He's talked with students about how to establish a rapport with interview subjects. "If students wonder how to interview a man who's been sleeping on the streets for 20 years, I remind them that he is still a person like us," Castañeda says. And since homeless people are often cut off from family, they crave human interaction. "They appreciate that somebody is listening to their plight. Unfortunately, an interview won't get them off of the streets. But it reminds them that they're part of a human collective," he adds.

Castañeda was raised in Mexico City. The atmosphere was intellectually invigorating, as his high school was located on a college campus and he had American expats teaching classes. "This high school was bilingual and bicultural," he remembers. "I even took classes on the Harlem Renaissance in a high school in Mexico."

He came to the United States to earn his undergraduate degree at University of California, Berkeley. Castañeda intended to study genetics, but he was disillusioned by the paucity of provable science in that field. He shifted his attention to interdisciplinary studies, and one of those subjects would become his academic bailiwick. "That's actually how I fell in love with sociology. The liberal arts tradition was a great gift for me, and it doesn't exist in Mexico. If you're going to be a lawyer, you take law classes. So I like how the American system has this freedom and exposes you to other disciplines."

Despite being an immigrant, he didn't intend to study those issues in the U.S. But he had a knack for understanding migrant populations. "Starting in graduate school, it was very easy for me as a Mexican person to talk to Mexican immigrants and gain their trust," says Castañeda, who earned his Ph.D. in sociology from Columbia University.

As part of Castañeda's research (which he's turning into a book), he's found considerable differences between how migrants are integrated in Paris and New York City. Algerians in France are supported economically, but they often feel culturally alienated. That's because everyone there must be considered "French," and people aren't allowed to celebrate multiple identities, he says.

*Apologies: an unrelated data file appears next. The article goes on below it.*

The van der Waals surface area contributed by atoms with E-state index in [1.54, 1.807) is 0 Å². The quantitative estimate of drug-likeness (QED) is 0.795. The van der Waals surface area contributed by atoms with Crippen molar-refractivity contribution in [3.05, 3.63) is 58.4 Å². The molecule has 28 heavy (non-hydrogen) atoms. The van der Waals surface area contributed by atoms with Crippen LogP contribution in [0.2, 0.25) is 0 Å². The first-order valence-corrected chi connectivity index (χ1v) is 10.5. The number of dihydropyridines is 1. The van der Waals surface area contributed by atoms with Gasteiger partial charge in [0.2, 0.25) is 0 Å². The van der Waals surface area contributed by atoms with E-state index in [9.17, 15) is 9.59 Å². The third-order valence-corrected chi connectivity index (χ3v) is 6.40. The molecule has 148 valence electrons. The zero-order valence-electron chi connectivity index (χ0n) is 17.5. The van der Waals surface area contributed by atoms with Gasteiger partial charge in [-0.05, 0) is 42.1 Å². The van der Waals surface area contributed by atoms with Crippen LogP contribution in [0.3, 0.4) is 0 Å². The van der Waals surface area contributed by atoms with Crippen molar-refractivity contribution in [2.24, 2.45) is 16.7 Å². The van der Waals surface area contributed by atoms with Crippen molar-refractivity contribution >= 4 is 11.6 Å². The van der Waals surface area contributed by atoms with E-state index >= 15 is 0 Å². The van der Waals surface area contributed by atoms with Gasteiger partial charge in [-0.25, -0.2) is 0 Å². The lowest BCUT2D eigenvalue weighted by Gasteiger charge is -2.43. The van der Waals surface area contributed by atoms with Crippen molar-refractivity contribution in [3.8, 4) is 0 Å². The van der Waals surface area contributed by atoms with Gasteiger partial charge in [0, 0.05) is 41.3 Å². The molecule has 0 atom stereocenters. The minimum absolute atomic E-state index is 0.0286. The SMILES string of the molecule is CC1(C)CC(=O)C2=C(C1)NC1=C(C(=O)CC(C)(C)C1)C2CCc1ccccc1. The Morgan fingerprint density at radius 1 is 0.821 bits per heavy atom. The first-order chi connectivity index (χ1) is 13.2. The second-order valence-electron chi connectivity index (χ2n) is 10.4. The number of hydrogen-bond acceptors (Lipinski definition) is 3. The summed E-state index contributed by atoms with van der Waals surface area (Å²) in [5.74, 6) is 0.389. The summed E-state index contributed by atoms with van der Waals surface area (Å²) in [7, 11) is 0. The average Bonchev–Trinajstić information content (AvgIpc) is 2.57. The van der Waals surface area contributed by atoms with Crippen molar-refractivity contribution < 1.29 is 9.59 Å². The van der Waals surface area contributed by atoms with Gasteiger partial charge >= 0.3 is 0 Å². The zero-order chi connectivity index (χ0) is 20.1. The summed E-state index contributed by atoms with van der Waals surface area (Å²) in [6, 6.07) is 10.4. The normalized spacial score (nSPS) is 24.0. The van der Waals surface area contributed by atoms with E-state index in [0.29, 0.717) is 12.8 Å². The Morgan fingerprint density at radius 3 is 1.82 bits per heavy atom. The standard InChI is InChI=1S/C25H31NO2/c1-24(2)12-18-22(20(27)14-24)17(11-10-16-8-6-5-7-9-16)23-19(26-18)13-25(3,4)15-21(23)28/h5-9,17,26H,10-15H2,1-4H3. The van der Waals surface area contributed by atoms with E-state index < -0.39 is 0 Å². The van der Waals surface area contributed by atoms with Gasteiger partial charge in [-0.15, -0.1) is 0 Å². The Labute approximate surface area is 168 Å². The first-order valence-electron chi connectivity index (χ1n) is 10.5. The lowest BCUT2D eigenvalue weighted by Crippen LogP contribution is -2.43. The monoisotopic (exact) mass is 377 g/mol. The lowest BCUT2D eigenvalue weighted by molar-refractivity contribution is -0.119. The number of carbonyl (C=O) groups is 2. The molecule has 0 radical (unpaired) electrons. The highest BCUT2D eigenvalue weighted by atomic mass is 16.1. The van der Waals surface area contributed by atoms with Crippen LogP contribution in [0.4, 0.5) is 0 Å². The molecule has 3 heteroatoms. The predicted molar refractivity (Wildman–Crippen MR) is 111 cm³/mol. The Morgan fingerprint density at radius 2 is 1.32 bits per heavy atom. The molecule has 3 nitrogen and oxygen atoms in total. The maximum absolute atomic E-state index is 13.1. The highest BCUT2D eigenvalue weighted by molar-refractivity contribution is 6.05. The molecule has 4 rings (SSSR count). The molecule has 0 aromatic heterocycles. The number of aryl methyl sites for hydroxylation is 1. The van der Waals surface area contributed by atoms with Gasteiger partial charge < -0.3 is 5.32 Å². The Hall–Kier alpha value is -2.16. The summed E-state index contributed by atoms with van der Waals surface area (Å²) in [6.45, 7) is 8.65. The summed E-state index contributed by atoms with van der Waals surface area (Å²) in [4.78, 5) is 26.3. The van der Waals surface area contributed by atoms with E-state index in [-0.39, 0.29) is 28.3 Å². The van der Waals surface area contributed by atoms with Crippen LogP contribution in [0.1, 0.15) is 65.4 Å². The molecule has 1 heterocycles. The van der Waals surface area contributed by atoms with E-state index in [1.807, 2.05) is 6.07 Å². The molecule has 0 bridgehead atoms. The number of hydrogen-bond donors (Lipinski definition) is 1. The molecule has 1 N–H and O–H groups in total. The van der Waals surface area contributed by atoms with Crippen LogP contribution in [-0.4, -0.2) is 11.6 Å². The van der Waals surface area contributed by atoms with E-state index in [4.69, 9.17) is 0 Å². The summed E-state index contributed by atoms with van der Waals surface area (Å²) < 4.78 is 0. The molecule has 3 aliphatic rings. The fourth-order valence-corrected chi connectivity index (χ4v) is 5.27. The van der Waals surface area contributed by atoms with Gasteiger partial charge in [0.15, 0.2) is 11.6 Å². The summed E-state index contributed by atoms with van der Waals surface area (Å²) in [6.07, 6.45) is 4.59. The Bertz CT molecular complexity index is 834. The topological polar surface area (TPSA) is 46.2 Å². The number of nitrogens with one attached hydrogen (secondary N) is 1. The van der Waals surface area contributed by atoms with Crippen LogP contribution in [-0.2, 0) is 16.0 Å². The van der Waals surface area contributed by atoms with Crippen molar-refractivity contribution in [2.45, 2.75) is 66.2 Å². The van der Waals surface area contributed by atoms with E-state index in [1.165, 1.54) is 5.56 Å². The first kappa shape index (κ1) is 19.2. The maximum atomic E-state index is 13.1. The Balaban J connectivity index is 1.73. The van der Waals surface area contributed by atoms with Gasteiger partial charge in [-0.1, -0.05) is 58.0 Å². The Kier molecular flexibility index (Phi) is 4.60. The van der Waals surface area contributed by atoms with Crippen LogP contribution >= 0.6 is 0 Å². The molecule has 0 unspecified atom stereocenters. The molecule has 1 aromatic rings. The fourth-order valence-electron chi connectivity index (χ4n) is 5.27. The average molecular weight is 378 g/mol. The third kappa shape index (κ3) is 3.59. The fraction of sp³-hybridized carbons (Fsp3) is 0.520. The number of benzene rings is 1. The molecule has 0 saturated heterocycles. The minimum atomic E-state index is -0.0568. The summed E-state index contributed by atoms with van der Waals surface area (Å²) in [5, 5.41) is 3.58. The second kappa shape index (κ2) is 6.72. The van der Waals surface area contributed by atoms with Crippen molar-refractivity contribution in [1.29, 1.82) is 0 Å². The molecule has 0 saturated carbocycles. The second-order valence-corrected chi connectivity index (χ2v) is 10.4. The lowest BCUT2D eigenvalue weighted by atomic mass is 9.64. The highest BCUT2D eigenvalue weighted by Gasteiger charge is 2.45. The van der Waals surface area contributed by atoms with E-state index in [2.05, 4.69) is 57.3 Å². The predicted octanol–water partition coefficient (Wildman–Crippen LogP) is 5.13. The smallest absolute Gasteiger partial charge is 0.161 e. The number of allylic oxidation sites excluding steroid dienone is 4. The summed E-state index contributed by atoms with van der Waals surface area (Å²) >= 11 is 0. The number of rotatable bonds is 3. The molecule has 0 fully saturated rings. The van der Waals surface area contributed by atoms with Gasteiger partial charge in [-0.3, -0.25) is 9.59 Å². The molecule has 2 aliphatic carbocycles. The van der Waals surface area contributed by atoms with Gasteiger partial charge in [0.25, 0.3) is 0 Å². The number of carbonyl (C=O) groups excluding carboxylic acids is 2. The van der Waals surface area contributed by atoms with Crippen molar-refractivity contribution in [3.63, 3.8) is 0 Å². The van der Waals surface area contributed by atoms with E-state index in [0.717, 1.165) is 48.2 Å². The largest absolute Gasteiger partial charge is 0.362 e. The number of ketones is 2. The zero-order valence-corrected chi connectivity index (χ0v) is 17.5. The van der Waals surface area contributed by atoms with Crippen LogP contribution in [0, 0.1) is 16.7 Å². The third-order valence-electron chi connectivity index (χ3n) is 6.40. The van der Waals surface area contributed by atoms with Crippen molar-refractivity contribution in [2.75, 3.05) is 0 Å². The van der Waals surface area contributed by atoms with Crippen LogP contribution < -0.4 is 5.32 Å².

Yet New York City allows Mexican migrants to maintain ties to their native country. Those immigrants then become more comfortable, and paradoxically, more American. "People who have lived for two years in the Bronx undocumented—they may feel like New Yorkers very fast. They know their neighbors, because they play soccer together. So they interact with everybody."

Juliana Martinez is an assistant professor of world languages and cultures. She's examined how violence in Latin America is represented through film and literature.

Kendra Salois is a new assistant professor of performing arts. Her research interests include music and diplomacy.

Isaiah Wooden is an acting assistant professor of performing arts. He recently earned his Ph.D. in theater and performance studies from Stanford University.

Kogod School of Business

By his own account, Serge da Motta Veiga is an eclectic person with varied interests. And whether it's research or outside pursuits, he'd rather not sit idle. "I have very high levels of energy, so I have to keep myself busy all of the time," he says. It's clear that he brings this earnestness with him to work every day.

Kogod professor Serge Da Motta Veiga

He is excited to be at American University, working as an assistant professor of management at the Kogod School of Business. In fact, his academic research delves into the area of motivation, particularly when people are searching for employment.

"I'm really fascinated by how job seekers go about finding a job," da Motta Veiga says. "A lot of people figure, 'If you apply to 100 jobs, you might get a job.' But that's not how it works. So, how can you learn to be a better job seeker?"